British foreign aid workers who father children abroad are being tracked down using genealogy technology by researchers at King’s College London.
It comes in the wake of the Oxfam scandal of 2011, when the aid sector was rocked by allegations that staff had engaged in sexual misconduct with victims of the 2010 Haitian earthquake.
Six test cases have already been completed in the Philippines, with men identified in Australia, Canada, the United States and Britain as having fathered children in the country, either through sex tourism or in relation to aid work.
One British man, a former aid worker for the World Bank, was discovered to have fathered two children in the country around 20 years ago.
The man, now in his 70s, was tracked down in the UK by the team using publicly available data and has now accepted the children.
Andrew MacLeod, a lawyer at Griffin Law, visiting professor at King’s and the cofounder of Hear Their Cries, an anti-child abuse charity in Switerland, is leading the project, which has been awarded around £44,000 in funding by King’s to expand into central and western Africa.
“We’ve got a small amount of funding at King’s College to take a second go at the proof of concept, where we’re now identifying partners, women and children to repeat the programme we did in the Philippines… in those parts of central and West Africa where almost certainly the fathers will be aid workers,” Mr MacLeod told The Telegraph.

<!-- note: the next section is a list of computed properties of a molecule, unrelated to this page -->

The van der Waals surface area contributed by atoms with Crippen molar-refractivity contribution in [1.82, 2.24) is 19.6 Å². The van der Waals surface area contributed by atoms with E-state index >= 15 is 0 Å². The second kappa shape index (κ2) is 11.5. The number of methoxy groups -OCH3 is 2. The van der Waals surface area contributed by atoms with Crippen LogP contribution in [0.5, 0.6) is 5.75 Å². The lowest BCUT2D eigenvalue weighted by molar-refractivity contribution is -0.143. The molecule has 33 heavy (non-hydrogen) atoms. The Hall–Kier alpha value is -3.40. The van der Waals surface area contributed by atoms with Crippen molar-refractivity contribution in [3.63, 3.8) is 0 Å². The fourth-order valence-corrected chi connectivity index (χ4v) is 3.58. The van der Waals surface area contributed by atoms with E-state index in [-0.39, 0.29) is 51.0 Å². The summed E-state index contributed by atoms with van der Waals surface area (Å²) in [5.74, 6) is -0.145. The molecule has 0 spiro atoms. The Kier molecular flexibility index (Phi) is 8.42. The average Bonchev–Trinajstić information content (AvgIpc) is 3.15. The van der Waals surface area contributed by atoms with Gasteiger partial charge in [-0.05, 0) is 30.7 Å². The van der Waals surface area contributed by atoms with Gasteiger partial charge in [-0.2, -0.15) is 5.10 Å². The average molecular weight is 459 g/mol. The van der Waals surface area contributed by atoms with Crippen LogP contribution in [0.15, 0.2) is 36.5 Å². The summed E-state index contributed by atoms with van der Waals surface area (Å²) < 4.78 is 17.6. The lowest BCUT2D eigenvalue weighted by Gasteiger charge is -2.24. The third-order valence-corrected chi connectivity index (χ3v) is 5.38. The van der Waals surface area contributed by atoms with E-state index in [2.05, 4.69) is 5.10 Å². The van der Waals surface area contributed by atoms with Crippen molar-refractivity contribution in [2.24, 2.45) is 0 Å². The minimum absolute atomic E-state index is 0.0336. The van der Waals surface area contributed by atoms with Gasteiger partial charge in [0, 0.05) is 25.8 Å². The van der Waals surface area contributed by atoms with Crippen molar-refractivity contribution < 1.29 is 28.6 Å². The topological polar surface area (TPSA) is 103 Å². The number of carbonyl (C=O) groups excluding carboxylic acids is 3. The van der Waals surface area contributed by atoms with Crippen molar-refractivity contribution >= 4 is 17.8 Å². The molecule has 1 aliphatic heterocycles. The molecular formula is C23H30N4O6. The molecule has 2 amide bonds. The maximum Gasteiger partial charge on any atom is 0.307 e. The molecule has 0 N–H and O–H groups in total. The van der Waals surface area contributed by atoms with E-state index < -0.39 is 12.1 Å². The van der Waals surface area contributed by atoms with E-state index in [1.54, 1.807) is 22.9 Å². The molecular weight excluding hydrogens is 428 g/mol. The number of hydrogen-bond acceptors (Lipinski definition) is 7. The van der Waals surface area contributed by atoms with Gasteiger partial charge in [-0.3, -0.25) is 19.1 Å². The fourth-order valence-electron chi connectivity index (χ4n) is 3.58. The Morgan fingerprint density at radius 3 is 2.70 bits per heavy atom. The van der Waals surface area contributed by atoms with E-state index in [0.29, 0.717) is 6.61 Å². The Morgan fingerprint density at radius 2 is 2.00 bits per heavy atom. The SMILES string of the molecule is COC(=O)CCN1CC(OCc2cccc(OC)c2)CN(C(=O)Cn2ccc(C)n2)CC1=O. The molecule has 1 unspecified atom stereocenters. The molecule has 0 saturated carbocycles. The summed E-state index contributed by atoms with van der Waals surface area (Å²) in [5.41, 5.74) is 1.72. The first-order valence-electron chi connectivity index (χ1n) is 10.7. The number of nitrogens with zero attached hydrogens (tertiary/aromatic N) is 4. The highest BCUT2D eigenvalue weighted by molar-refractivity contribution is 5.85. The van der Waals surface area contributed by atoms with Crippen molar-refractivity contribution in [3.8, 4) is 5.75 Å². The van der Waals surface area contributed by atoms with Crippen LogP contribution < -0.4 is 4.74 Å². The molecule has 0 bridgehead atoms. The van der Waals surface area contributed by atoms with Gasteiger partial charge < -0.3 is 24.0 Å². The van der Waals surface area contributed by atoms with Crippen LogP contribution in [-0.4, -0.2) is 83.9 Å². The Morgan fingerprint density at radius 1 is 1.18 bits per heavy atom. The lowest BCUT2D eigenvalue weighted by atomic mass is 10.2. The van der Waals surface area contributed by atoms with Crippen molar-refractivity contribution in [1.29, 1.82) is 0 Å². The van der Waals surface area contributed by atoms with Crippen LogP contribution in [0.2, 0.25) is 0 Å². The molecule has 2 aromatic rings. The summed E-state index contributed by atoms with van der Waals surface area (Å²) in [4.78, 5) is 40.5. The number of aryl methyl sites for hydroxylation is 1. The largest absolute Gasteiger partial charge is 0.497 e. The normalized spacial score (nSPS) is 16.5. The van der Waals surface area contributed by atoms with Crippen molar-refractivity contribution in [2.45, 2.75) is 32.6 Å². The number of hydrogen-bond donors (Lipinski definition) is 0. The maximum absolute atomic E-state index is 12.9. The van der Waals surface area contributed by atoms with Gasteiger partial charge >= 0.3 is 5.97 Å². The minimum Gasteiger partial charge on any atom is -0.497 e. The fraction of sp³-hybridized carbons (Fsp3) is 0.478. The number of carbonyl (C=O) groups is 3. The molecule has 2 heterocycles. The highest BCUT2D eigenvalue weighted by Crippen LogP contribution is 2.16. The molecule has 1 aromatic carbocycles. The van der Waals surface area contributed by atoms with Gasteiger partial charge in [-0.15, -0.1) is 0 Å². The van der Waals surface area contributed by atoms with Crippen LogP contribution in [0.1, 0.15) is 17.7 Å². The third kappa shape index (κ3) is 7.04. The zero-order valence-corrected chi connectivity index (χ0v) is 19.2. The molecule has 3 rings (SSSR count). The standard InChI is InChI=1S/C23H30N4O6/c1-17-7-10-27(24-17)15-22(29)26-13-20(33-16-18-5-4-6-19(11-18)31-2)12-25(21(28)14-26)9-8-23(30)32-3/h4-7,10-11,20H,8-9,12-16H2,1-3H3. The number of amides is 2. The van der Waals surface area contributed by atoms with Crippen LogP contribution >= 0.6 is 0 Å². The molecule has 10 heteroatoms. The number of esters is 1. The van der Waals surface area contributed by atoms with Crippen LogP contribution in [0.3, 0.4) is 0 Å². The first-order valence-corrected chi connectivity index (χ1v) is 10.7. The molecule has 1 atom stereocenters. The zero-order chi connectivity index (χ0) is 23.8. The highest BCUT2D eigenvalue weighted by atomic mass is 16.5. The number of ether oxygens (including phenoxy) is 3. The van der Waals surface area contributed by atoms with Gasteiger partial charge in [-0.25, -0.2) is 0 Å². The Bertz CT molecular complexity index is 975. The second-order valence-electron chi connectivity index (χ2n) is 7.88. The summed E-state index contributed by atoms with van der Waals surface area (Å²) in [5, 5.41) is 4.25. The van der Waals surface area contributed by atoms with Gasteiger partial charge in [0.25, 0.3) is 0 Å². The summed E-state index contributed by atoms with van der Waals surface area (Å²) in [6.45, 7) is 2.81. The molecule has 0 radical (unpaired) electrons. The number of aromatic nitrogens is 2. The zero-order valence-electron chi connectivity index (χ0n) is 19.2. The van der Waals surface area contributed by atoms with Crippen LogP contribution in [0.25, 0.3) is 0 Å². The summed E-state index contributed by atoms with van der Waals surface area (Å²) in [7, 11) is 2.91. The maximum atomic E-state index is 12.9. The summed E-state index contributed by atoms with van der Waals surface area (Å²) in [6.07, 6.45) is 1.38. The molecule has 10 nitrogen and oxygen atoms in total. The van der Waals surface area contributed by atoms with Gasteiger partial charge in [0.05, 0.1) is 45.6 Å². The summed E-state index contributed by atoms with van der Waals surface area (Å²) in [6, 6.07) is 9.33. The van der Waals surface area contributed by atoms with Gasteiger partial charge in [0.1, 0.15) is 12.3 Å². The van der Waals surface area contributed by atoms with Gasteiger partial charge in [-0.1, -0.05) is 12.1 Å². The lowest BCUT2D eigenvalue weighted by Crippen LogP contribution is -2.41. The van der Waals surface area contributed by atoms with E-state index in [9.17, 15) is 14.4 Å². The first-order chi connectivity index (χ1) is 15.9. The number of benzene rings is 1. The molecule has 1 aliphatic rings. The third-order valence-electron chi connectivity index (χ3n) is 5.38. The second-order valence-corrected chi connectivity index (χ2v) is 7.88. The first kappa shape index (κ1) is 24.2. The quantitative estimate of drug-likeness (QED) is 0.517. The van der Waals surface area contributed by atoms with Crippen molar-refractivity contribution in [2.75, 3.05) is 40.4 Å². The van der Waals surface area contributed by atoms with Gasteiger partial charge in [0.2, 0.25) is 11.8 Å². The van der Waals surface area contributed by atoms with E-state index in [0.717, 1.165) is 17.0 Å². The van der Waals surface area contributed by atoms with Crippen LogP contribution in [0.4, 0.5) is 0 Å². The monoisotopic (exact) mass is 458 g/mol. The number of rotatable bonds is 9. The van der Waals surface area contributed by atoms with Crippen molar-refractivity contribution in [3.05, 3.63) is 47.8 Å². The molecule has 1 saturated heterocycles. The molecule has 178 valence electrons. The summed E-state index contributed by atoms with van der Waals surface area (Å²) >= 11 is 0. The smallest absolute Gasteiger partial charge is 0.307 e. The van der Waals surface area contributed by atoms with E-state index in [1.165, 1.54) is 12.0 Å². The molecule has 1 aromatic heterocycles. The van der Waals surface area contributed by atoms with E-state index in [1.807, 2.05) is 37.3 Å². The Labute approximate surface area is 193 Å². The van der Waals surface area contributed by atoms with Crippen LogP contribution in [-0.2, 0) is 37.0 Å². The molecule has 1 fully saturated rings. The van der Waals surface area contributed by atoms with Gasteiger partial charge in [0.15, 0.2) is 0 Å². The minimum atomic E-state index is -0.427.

The funding will also go towards hiring an academic at the university to conduct research into the “underreported nature” of sexual abuse in the aid industry, he said.
Ultimately, the project hopes to become a “permanent international institution” which “does nothing but to seek out and find victims of abuse”, Mr MacLeod said.
DNA samples will be returned to London
Once a suspected victim of aid worker abuse is found, the team on the ground will take a DNA sample and return it to London.
Mr MacLeod then works on behalf of each individual victim to help them track down their father using publicly available DNA databases.
In California, police used public family tree data to trace the “Golden State Killer”, who killed 12 people and raped 45 women between 1975 and 1986. His fingerprint had sat on file for decades unidentified.
Although the killer hadn’t uploaded his data to the public sites himself a distant relative had, which allowed the police to track him down in 2018.
Denise Syndercombe Court, Professor of Forensic Genetics at King’s College said the university’s forensics department is working with other faculties on a six month pilot of the project “to fully document the extent of the issue and to provide genetic evidence to support this”.
“We plan to present this at an internationally-focussed conference around May 2021 (dependent on Covid-19 restrictions) with the aim of getting national and international governmental, industry and charity support to provide strategies to limit this abuse ongoing,” Prof Syndercombe Court said.
Mr MacLeod, who has been lobbying Governments on the issue of aid victim exploitation for decades after previously holding senior roles within the UN, said there has so far been no “meaningful change” within the industry.
But he added with the latest genetic genealogy technology now available, and the ability to use it to hold perpetrators to account, he has “all the tools” at his disposal.